Politics & Policy

The Yield Curve Is Outnumbered

This is a Schumpeterian expansion with legs.

A debate has opened on Wall Street regarding previous Federal Reserve rate hikes and their likely influence on the growth outlook. Those who are generally bearish on the outlook point to the fact that the Fed has hiked rates 17 straight times, with nearly every maturity on the Treasury yield curve now priced to yield less than the prevailing fed funds policy rate. As such, the bear camp argues that the Fed already has overshot and that a significant growth slowdown (or even recession) is on the way.

 

Standing in stark contrast, however, are several important market and economic indicators that suggest the Fed remains accommodative: near record commodity prices, relatively low real short-term interest rates, rising monetary velocity, tight credit spreads, and robust growth in business loans.

 

In other words, the yield curve is outnumbered.

 

I continue to believe that the growth (and profit) outlook is being underestimated and that the Fed’s expectation of sub-trend growth and receding core inflation will not come to pass.

 

The headline consumer price index is up 4.3 percent year-to-year while the “core rate” has risen 2.6 percent. While year-to-year trends in core inflation could still be considered “low,” core CPI advanced at a 3.7 percent pace during the last four months (annualized, not compounded) — the fastest since 1995. Prices of non-energy services have increased at an annualized rate of 4.5 percent during the last three months and 3.5 percent year-on-year. Moreover, headline inflation rates tend to lead the core rates by 6 to 22 months. So the still-wide gap between headline and core inflation (1.7 percentage points) suggests that core inflation likely will be headed higher during the next year.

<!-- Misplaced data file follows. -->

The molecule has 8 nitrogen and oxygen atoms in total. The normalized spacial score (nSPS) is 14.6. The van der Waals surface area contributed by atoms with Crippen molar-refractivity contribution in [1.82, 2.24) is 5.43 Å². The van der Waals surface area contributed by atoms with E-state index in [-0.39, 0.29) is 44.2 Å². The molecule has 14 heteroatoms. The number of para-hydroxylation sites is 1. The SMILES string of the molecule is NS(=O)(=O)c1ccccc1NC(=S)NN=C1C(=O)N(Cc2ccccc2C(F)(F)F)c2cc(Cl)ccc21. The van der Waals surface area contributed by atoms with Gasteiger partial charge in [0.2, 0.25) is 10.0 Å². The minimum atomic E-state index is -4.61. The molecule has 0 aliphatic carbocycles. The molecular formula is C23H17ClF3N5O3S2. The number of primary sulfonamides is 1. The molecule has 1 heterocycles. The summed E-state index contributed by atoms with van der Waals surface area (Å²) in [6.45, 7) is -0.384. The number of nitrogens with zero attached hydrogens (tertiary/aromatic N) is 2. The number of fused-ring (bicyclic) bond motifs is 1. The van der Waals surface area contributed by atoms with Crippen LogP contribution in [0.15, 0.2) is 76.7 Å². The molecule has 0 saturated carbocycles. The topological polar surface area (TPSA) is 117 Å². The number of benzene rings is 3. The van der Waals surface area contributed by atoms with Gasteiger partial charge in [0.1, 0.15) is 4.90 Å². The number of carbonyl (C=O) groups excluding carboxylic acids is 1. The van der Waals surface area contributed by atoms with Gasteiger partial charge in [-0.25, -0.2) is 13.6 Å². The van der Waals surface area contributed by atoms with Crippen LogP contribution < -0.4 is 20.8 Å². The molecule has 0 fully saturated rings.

While this ultimately could set the stage for a Fed overshoot in 2007, I continue to believe short rates are far from a level that would disrupt growth. Prior to the last two recessions, the real fed funds rate (using the GDP price deflator) rose well above 4 percent. This would require the equivalent of a funds rate at 7 percent or more given today’s current inflation trends, so rate hikes above the 5.25 percent level shouldn’t prove as disruptive to growth and investment as widely assumed.

 

In his critique of the Marxian model, late economist Joseph Schumpeter argued that capital accumulation was driven by profits and bank credit, the wellspring of entrepreneurial capitalism, innovation, and wealth creation in the dynamic capitalist system. With profits standing at an all-time record relative to GDP in the U.S., and bank credit expanding at a two-digit pace, I continue to expect the industrial economy (which expanded 6.6 percent at an annual rate during the second quarter) and non-residential investment spending to continue to advance at a robust pace. Record profits and productivity growth also should help boost labor demand and incomes, since these variables are all co-integrated over time.

 

In fact, the low level of initial jobless claims suggests that unemployment rates will remain low and that wage rates will continue to rise. It is also worth pointing out that non-supervisory production worker wages advanced at a 4.6 percent annual pace during the second quarter, the fastest since late 1997 (which was the beginning of the labor-market boom, not the end). While non-supervisory wage growth remains below the CPI inflation rate on a year-to-year basis (3.9 versus 4.3 percent), it isn’t below it by much — despite the fact that headline inflation rates remain nearly two standard deviations above their two-decade trend. The 4.5 percent annual growth in average weekly earnings surpasses inflation any way it’s measured. In my view, this says something about the tightness of the labor market.

 

Further Fed policy firming is not only appropriate, it will help push non-supervisory wages back above headline inflation. In addition, any reversion to the mean regarding profit/productivity and labor compensation should limit the severity of the consumer “slowdown” now underway, meaning above-trend growth should continue absent some unforeseen policy error.

 

This Schumpeterian expansion — built on the back of low tax rates on capital, record profits, and strong bank credit — continues to have legs.

 

– Michael T. Darda is the chief economist and director of research for MKM Partners, an equity execution and research boutique located in Greenwich, Conn. He welcomes your comments here.

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